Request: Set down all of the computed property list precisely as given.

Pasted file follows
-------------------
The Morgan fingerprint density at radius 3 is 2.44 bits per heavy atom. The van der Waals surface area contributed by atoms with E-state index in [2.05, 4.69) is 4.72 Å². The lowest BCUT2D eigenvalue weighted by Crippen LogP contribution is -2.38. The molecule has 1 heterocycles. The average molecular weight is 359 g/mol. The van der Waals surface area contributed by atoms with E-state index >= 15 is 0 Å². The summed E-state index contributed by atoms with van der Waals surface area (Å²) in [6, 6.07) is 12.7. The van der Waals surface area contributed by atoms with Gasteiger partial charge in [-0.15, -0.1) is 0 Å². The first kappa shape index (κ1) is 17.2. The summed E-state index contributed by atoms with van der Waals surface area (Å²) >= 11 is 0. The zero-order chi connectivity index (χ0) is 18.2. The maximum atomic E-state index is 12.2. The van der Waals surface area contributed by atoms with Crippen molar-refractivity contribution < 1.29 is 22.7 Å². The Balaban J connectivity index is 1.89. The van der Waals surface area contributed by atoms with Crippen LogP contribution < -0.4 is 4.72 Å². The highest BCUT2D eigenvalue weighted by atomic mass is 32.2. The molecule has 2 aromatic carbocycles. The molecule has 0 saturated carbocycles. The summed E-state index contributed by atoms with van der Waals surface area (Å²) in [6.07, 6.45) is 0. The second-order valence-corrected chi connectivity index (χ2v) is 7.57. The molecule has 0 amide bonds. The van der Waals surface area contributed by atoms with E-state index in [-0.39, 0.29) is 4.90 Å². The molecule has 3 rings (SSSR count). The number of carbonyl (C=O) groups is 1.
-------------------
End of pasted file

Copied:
The Morgan fingerprint density at radius 3 is 2.44 bits per heavy atom. The van der Waals surface area contributed by atoms with E-state index in [2.05, 4.69) is 4.72 Å². The lowest BCUT2D eigenvalue weighted by Crippen LogP contribution is -2.38. The molecule has 1 heterocycles. The average molecular weight is 359 g/mol. The van der Waals surface area contributed by atoms with E-state index >= 15 is 0 Å². The summed E-state index contributed by atoms with van der Waals surface area (Å²) in [6, 6.07) is 12.7. The van der Waals surface area contributed by atoms with Gasteiger partial charge in [-0.15, -0.1) is 0 Å². The first kappa shape index (κ1) is 17.2. The summed E-state index contributed by atoms with van der Waals surface area (Å²) >= 11 is 0. The zero-order chi connectivity index (χ0) is 18.2. The maximum atomic E-state index is 12.2. The van der Waals surface area contributed by atoms with Crippen molar-refractivity contribution < 1.29 is 22.7 Å². The Balaban J connectivity index is 1.89. The van der Waals surface area contributed by atoms with Crippen LogP contribution < -0.4 is 4.72 Å². The highest BCUT2D eigenvalue weighted by atomic mass is 32.2. The molecule has 2 aromatic carbocycles. The molecule has 0 saturated carbocycles. The summed E-state index contributed by atoms with van der Waals surface area (Å²) in [6.07, 6.45) is 0. The second-order valence-corrected chi connectivity index (χ2v) is 7.57. The molecule has 0 amide bonds. The van der Waals surface area contributed by atoms with E-state index in [-0.39, 0.29) is 4.90 Å². The molecule has 3 rings (SSSR count). The number of carbonyl (C=O) groups is 1.